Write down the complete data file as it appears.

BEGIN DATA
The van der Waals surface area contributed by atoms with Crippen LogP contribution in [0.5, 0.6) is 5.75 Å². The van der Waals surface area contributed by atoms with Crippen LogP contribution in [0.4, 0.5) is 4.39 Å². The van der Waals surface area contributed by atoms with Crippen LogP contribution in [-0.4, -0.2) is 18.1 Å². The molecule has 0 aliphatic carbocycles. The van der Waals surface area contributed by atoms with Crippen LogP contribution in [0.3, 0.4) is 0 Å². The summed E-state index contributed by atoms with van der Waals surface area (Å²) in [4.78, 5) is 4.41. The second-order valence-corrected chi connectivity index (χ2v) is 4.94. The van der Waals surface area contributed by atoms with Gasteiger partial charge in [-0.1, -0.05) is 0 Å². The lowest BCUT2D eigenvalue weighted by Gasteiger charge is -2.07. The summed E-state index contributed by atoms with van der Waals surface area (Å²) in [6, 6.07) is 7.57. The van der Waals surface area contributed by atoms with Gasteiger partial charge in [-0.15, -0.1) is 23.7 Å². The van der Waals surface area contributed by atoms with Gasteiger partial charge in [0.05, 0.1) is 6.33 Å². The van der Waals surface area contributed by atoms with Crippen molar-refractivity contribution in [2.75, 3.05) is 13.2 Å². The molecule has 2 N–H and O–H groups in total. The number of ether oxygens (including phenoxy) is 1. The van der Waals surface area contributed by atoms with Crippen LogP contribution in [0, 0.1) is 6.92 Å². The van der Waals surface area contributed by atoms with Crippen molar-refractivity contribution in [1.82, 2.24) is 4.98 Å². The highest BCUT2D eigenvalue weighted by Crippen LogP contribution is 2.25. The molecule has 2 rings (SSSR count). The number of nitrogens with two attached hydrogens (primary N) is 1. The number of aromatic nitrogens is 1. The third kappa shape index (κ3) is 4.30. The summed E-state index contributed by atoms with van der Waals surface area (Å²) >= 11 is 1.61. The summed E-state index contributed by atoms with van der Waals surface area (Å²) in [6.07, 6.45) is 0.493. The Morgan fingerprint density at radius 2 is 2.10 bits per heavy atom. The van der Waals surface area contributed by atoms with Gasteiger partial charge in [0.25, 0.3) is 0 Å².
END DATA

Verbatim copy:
The van der Waals surface area contributed by atoms with Crippen LogP contribution in [0.5, 0.6) is 5.75 Å². The van der Waals surface area contributed by atoms with Crippen LogP contribution in [0.4, 0.5) is 4.39 Å². The van der Waals surface area contributed by atoms with Crippen LogP contribution in [-0.4, -0.2) is 18.1 Å². The molecule has 0 aliphatic carbocycles. The van der Waals surface area contributed by atoms with Crippen LogP contribution in [0.3, 0.4) is 0 Å². The summed E-state index contributed by atoms with van der Waals surface area (Å²) in [4.78, 5) is 4.41. The second-order valence-corrected chi connectivity index (χ2v) is 4.94. The van der Waals surface area contributed by atoms with Gasteiger partial charge in [-0.1, -0.05) is 0 Å². The lowest BCUT2D eigenvalue weighted by Gasteiger charge is -2.07. The summed E-state index contributed by atoms with van der Waals surface area (Å²) in [6, 6.07) is 7.57. The van der Waals surface area contributed by atoms with Gasteiger partial charge in [-0.15, -0.1) is 23.7 Å². The van der Waals surface area contributed by atoms with Gasteiger partial charge in [0.05, 0.1) is 6.33 Å². The van der Waals surface area contributed by atoms with Crippen molar-refractivity contribution in [2.75, 3.05) is 13.2 Å². The molecule has 2 N–H and O–H groups in total. The number of ether oxygens (including phenoxy) is 1. The van der Waals surface area contributed by atoms with Crippen LogP contribution in [0, 0.1) is 6.92 Å². The van der Waals surface area contributed by atoms with Crippen molar-refractivity contribution in [1.82, 2.24) is 4.98 Å². The highest BCUT2D eigenvalue weighted by Crippen LogP contribution is 2.25. The molecule has 2 rings (SSSR count). The number of nitrogens with two attached hydrogens (primary N) is 1. The number of aromatic nitrogens is 1. The third kappa shape index (κ3) is 4.30. The summed E-state index contributed by atoms with van der Waals surface area (Å²) >= 11 is 1.61. The summed E-state index contributed by atoms with van der Waals surface area (Å²) in [6.07, 6.45) is 0.493. The Morgan fingerprint density at radius 2 is 2.10 bits per heavy atom. The van der Waals surface area contributed by atoms with Gasteiger partial charge in [0.25, 0.3) is 0 Å².